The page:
The popularity of collecting nativity sets has increased over the past few years (just look at the variety of these displays sold by Deseret Book during the holiday season). Many families search for nativities from different countries to add to their collection and LDS Stakes all over the world are sponsoring nativity or creche displays to share the true meaning of Christmas in their communities. But how much of the story that these quaint figurines tell is actually authentic? As Mormons, we affirm that the Savior of the world was born to a virgin mother in Bethlehem about 2,000 years ago…but how many of the details surrounding that birth are based on tradition and how many are based on truth? Let’s debunk a few of those Christmas myths to get a more accurate view of the Savior’s arrival to this mortal sphere.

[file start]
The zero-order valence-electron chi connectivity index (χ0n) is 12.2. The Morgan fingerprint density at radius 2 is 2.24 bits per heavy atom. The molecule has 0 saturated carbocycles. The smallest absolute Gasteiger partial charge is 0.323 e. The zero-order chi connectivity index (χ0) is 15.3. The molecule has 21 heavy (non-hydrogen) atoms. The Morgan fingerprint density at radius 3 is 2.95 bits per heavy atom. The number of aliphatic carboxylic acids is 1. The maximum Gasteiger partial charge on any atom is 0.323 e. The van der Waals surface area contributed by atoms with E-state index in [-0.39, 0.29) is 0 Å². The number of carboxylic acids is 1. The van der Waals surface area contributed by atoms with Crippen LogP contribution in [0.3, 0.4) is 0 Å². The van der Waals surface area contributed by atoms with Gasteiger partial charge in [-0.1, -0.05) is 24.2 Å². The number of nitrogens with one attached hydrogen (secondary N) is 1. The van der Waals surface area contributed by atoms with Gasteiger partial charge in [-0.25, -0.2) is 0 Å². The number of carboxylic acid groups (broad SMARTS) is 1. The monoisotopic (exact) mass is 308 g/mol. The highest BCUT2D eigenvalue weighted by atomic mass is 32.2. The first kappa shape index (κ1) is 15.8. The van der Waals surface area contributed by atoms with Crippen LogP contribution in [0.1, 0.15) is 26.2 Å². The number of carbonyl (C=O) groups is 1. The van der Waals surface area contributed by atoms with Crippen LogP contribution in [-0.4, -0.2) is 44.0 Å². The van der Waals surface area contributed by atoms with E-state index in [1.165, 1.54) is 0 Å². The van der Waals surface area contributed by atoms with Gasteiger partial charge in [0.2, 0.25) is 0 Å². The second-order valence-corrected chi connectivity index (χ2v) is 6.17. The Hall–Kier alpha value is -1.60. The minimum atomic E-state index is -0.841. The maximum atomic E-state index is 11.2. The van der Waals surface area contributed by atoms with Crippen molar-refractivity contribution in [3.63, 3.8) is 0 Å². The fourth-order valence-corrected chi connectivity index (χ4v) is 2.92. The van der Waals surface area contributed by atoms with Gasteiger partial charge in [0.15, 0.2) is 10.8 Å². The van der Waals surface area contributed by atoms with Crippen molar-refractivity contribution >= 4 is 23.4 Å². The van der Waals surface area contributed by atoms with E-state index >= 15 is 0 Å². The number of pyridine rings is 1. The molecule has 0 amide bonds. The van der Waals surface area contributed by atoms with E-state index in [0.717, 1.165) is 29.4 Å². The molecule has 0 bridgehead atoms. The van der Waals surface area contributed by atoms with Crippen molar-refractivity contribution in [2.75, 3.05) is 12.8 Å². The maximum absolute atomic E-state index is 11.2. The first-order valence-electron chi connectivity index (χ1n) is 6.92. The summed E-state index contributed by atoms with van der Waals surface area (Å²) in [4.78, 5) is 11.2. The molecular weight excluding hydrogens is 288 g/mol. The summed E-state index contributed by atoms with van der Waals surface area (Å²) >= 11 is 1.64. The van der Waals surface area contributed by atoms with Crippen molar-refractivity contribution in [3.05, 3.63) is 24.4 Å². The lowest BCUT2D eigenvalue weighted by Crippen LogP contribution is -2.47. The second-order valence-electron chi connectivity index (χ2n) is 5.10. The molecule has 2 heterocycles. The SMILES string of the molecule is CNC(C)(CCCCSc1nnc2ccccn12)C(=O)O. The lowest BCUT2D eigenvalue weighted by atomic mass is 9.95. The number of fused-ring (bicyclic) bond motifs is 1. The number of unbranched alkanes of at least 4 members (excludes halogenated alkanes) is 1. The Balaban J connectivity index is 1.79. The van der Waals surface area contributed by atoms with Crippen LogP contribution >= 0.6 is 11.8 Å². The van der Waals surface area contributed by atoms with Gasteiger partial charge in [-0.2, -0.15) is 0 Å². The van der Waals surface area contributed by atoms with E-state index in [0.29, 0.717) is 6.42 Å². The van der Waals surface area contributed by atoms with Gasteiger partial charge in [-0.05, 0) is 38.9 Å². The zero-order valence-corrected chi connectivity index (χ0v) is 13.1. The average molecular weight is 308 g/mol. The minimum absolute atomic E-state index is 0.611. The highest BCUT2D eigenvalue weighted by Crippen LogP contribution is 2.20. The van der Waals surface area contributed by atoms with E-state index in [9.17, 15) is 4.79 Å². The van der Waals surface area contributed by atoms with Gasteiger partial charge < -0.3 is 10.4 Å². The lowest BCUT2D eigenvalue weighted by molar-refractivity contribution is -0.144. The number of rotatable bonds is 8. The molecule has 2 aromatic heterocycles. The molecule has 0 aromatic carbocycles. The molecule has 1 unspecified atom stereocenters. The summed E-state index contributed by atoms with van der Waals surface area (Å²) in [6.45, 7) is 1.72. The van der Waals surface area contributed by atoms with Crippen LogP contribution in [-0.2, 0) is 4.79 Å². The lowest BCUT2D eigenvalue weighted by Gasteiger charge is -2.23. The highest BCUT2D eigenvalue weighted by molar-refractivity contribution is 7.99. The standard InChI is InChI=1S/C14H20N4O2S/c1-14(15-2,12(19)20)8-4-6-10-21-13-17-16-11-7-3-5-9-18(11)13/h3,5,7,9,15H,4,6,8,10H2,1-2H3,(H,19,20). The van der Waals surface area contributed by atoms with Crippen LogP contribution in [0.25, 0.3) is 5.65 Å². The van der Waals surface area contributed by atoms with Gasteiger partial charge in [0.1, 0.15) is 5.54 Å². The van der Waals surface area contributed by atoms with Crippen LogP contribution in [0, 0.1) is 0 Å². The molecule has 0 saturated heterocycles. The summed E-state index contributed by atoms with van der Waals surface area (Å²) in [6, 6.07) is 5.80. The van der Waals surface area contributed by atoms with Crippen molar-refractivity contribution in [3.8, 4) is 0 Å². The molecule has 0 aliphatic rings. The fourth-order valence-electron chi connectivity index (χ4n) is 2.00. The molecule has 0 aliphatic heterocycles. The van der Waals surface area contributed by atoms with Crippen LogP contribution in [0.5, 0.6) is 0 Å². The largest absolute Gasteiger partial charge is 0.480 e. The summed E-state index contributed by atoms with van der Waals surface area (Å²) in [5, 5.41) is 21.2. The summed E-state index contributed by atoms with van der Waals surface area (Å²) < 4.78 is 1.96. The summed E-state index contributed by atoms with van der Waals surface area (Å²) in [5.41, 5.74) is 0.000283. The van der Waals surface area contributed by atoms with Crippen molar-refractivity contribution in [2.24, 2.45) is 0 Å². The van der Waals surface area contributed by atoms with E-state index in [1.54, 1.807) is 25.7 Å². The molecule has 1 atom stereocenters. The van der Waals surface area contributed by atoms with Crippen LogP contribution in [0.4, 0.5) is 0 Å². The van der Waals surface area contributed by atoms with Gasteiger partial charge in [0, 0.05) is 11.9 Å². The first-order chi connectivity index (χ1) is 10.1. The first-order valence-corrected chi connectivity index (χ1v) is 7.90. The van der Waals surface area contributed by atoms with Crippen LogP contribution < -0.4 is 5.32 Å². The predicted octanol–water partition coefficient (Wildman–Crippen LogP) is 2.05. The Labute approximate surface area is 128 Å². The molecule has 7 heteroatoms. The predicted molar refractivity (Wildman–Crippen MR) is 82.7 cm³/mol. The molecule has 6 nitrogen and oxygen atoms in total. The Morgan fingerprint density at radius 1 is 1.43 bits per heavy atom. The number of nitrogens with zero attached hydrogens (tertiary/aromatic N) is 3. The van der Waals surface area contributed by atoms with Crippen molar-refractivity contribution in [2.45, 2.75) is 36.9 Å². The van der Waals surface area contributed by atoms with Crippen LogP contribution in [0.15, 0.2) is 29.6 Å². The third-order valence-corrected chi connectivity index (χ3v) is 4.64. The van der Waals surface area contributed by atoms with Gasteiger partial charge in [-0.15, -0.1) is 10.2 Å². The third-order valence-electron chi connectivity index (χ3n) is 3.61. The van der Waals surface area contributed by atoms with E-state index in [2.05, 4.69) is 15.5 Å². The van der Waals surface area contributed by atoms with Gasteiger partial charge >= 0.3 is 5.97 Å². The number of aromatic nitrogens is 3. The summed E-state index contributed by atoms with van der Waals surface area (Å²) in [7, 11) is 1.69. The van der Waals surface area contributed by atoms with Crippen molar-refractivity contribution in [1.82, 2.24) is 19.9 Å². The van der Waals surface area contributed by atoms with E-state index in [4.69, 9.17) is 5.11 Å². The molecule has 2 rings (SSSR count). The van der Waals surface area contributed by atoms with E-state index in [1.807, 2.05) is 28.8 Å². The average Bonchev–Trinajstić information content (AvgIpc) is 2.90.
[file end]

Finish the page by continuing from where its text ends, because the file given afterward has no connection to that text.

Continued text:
1. Animals at the Nativity Scene
The cute little donkey, sheep, and cows usually included in a traditional nativity display are probably due to a lot of creative license on the part of the artists who first designed such holiday decor. Even a Catholic Pope has debunked this myth with a book he published in 2012, Jesus of Nazareth: The Infancy Narratives. Pope Benedict XVI acknowledged that animals were not a part of the nativity as there was no mention made of them in the Gospels. And, honestly, would Joseph really allow his wife to give birth in a place recently used by animals? If you have ever visited an animal pen, you realize the answer to this is an emphatic “no!” This does not mean that animals weren’t nearby, but the cattle might have been “lowing” in a pen next to the room where Mary gave birth, not hovering over her as she went through labor pains. We apologize in advance to those who really liked the new Christmas movie, The Star.
2. Far, Far Away on Judea’s Hills